NatWest gives advice on savings ‘taboo’ – savers urged to look after the ‘pennies’ now

Martin Lewis reveals top normal savings accounts

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Savers have been hit hard by the pandemic, as the impact of coronavirus limited incomes across the UK and placed many out of work. Fortunately, listeners of the Mind Over Money podcast could benefit from key insight on how small steps made now could have a big impact over the long-term.

Mind Over Money, a financial podcast from the people behind No Really, I’m Fine, is a brand new podcast which aims to help people with their financial wellbeing.

The new series has been created in association with Natwest, and Express Money has been given an exclusive sneak-peek of their work.

The new series covered a range of topics from avoiding financial scams to building up ones savings and Miles Hillier, the Head of Digital Proposition Development at NatWest, urged savers to change their savings mindset.

Gemma Sherlock, the host of the new series, discussed how people can get on top of their savings in light of coronavirus problems with Miles.

Gemma put it to Miles that she believed savers just don’t know where to start with this, having seen their income obliterated by coronavirus.

Additionally she believed people may feel trying to save with the relatively low amounts they have coming in is pointless, but Miles detailed that even small steps can be beneficial for the long run.

Miles noted savers feel limited by the fact that they’re struggling to manage their money and are also attempting to “brush under the carpet” some of their bad saving habits.

Miles went on to explain what could be done about this: “Navigating those choices is really hard and this contradiction between everyone worrying about money but not wanting to get into it is where we’re trying to do more to just make that process simpler.”

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Miles detailed NatWest are attempting to counteract this by providing savers with a categorised view of their spend and allowing them to budget against these factors.

He continued: “They might feel like ‘I don’t get a fantastic amount of value’ [from that service] but you know we’ve spoken to customers through the course of developing these services, and they might look at their eating out and see they’re spending £20, £30 a week on coffee at one of the well known coffee shops on every high street.

“That decision to spend £20 or £30 a week on coffee would relate to maybe £120 a month and that could be going towards the deposit for the house they were trying to buy.”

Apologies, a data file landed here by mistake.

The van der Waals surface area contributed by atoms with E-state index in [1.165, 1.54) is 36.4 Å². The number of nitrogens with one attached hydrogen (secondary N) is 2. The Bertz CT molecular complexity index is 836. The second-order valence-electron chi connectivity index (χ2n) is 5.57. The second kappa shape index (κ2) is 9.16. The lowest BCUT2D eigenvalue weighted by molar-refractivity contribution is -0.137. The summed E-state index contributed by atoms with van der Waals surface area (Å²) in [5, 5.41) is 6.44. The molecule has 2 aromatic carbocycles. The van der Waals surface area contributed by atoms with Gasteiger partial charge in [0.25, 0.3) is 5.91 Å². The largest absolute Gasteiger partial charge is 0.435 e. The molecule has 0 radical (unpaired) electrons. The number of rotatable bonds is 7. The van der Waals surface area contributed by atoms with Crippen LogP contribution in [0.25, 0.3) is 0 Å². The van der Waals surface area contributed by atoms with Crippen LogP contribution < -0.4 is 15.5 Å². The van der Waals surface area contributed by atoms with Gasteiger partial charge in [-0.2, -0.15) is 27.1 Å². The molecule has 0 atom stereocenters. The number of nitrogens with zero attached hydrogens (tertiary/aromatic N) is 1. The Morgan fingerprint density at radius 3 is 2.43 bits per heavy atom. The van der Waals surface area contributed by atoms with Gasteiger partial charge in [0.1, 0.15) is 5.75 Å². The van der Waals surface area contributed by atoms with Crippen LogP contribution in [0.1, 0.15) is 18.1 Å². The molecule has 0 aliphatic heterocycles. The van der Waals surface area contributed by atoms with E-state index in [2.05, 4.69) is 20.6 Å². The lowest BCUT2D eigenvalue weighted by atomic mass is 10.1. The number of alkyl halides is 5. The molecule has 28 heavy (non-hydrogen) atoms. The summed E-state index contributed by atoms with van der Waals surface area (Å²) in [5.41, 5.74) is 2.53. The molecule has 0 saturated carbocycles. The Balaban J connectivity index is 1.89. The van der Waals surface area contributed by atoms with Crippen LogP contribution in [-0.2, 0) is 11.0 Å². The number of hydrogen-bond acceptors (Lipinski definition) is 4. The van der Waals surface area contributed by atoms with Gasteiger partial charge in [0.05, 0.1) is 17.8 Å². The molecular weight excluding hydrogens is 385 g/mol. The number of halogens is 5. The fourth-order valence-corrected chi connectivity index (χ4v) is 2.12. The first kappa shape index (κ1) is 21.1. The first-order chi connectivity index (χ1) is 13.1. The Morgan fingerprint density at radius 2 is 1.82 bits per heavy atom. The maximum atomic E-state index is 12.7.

Miles detailed that by allowing people to visualise their day to day spending through these kinds of banking services could allow people to better understand their finances and prepare for their long term goals.

Gemma agreed with this and expressed sympathy with struggling savers who may feel guilty about not saving enough.

She detailed: “I feel like there is a taboo around savings because whenever you mentioned the word savings people feel like, you know, it’s automatically associated with having 1000s and 1000s in the bank when it might not necessarily mean that, it could just be putting a fiver £5 away a month that’s still saving isn’t it?”

Miles agreed and urged savers to focus on the basics: “I think the old adage of ‘look after the pennies and the pounds will look after themselves’ is a really really good one.

“It can be really modest and I think the thing about savings, from my perspective, is getting into a habit.”

Miles concluded on this by urging savers to change their financial mindframes: “We know, for example, some of our customers will think about Payday is almost the day in the month where there’s an opportunity to really consider getting into a good savings habit.

“So tucking away, maybe a relatively small amount of money, but it’s just every month going via a standing order directly from your current account when pay clocks in, hopefully, straight into the savings account.

“So, it’s almost not even missed, not giving them themselves the opportunity to perhaps spend on other things.

“So for us, I think the habit element, saving is really, really important and I think the tooling that we’re trying to put in place, particularly with our digital services, is to give customers a sense of the money that’s there to progress against their goals.”

Do you have a money dilemma which you’d like a financial expert’s opinion on? If you would like to ask one of our finance experts a question, please email your query to [email protected] 

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